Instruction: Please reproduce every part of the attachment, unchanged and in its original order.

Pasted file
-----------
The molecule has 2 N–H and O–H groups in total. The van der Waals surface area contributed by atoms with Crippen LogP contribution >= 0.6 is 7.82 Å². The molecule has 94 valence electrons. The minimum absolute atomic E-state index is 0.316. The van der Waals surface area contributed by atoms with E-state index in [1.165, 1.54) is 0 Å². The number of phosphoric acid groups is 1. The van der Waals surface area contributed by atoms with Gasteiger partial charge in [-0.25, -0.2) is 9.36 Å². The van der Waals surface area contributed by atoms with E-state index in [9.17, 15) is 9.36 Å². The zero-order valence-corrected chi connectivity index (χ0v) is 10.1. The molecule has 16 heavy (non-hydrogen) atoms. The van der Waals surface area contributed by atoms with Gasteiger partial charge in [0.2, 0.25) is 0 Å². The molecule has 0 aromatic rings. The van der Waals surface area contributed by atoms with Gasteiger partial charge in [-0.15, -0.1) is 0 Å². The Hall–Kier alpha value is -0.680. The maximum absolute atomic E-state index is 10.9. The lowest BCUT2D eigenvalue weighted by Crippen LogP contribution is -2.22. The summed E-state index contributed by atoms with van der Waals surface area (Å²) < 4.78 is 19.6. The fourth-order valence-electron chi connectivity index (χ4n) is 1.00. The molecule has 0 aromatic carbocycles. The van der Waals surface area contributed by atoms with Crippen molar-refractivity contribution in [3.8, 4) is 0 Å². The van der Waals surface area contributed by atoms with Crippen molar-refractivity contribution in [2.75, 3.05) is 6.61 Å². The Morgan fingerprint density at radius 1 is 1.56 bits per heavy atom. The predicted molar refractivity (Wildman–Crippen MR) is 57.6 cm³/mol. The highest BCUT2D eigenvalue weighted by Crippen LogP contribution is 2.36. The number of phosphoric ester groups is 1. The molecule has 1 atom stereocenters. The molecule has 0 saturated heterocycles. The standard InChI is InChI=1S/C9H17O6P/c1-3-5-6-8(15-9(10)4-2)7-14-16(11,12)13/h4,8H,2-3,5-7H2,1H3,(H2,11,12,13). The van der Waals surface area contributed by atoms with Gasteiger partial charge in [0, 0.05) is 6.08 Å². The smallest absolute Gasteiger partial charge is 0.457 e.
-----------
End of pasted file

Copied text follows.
The molecule has 2 N–H and O–H groups in total. The van der Waals surface area contributed by atoms with Crippen LogP contribution >= 0.6 is 7.82 Å². The molecule has 94 valence electrons. The minimum absolute atomic E-state index is 0.316. The van der Waals surface area contributed by atoms with E-state index in [1.165, 1.54) is 0 Å². The number of phosphoric acid groups is 1. The van der Waals surface area contributed by atoms with Gasteiger partial charge in [-0.25, -0.2) is 9.36 Å². The van der Waals surface area contributed by atoms with E-state index in [9.17, 15) is 9.36 Å². The zero-order valence-corrected chi connectivity index (χ0v) is 10.1. The molecule has 16 heavy (non-hydrogen) atoms. The van der Waals surface area contributed by atoms with Gasteiger partial charge in [0.2, 0.25) is 0 Å². The molecule has 0 aromatic rings. The van der Waals surface area contributed by atoms with Gasteiger partial charge in [-0.15, -0.1) is 0 Å². The Hall–Kier alpha value is -0.680. The maximum absolute atomic E-state index is 10.9. The lowest BCUT2D eigenvalue weighted by Crippen LogP contribution is -2.22. The summed E-state index contributed by atoms with van der Waals surface area (Å²) < 4.78 is 19.6. The fourth-order valence-electron chi connectivity index (χ4n) is 1.00. The molecule has 0 aromatic carbocycles. The van der Waals surface area contributed by atoms with Crippen molar-refractivity contribution in [3.8, 4) is 0 Å². The van der Waals surface area contributed by atoms with Crippen molar-refractivity contribution in [2.75, 3.05) is 6.61 Å². The Morgan fingerprint density at radius 1 is 1.56 bits per heavy atom. The predicted molar refractivity (Wildman–Crippen MR) is 57.6 cm³/mol. The highest BCUT2D eigenvalue weighted by Crippen LogP contribution is 2.36. The number of phosphoric ester groups is 1. The molecule has 1 atom stereocenters. The molecule has 0 saturated heterocycles. The standard InChI is InChI=1S/C9H17O6P/c1-3-5-6-8(15-9(10)4-2)7-14-16(11,12)13/h4,8H,2-3,5-7H2,1H3,(H2,11,12,13). The van der Waals surface area contributed by atoms with Gasteiger partial charge in [0, 0.05) is 6.08 Å². The smallest absolute Gasteiger partial charge is 0.457 e.